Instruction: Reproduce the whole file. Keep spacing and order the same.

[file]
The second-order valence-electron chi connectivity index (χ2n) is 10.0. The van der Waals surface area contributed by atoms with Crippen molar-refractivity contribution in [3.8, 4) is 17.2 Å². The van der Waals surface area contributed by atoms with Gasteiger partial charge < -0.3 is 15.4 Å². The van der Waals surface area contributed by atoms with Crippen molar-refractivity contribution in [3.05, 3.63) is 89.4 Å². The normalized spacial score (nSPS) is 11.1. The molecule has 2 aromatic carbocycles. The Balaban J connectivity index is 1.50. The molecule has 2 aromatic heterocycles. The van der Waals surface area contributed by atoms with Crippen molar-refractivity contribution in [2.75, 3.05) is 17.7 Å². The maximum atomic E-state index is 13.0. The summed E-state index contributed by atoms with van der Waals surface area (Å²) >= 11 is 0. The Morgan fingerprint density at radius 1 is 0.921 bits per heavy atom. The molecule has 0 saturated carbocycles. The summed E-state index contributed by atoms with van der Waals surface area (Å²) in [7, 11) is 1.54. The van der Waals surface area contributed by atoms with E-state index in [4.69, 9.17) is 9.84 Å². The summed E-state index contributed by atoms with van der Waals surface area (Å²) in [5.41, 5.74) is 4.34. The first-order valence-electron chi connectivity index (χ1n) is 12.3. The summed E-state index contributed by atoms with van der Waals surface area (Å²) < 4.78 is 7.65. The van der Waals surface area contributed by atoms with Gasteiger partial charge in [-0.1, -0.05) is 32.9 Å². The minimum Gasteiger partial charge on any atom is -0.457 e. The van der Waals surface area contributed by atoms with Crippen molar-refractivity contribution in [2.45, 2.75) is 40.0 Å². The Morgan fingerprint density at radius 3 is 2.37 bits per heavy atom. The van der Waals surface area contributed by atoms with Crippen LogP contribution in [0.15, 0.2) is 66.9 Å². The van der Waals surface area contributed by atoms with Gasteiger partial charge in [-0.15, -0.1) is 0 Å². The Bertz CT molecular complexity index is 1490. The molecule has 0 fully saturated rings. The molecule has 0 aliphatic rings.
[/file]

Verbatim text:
The second-order valence-electron chi connectivity index (χ2n) is 10.0. The van der Waals surface area contributed by atoms with Crippen molar-refractivity contribution in [3.8, 4) is 17.2 Å². The van der Waals surface area contributed by atoms with Gasteiger partial charge < -0.3 is 15.4 Å². The van der Waals surface area contributed by atoms with Crippen molar-refractivity contribution in [3.05, 3.63) is 89.4 Å². The normalized spacial score (nSPS) is 11.1. The molecule has 2 aromatic carbocycles. The Balaban J connectivity index is 1.50. The molecule has 2 aromatic heterocycles. The van der Waals surface area contributed by atoms with Crippen molar-refractivity contribution in [2.75, 3.05) is 17.7 Å². The maximum atomic E-state index is 13.0. The summed E-state index contributed by atoms with van der Waals surface area (Å²) >= 11 is 0. The Morgan fingerprint density at radius 1 is 0.921 bits per heavy atom. The molecule has 0 saturated carbocycles. The summed E-state index contributed by atoms with van der Waals surface area (Å²) in [7, 11) is 1.54. The van der Waals surface area contributed by atoms with E-state index in [4.69, 9.17) is 9.84 Å². The summed E-state index contributed by atoms with van der Waals surface area (Å²) in [5.41, 5.74) is 4.34. The first-order valence-electron chi connectivity index (χ1n) is 12.3. The summed E-state index contributed by atoms with van der Waals surface area (Å²) < 4.78 is 7.65. The van der Waals surface area contributed by atoms with Gasteiger partial charge in [-0.1, -0.05) is 32.9 Å². The minimum Gasteiger partial charge on any atom is -0.457 e. The van der Waals surface area contributed by atoms with Crippen molar-refractivity contribution in [2.45, 2.75) is 40.0 Å². The Morgan fingerprint density at radius 3 is 2.37 bits per heavy atom. The van der Waals surface area contributed by atoms with Crippen LogP contribution in [0.15, 0.2) is 66.9 Å². The van der Waals surface area contributed by atoms with Gasteiger partial charge in [-0.15, -0.1) is 0 Å². The Bertz CT molecular complexity index is 1490. The molecule has 0 fully saturated rings. The molecule has 0 aliphatic rings.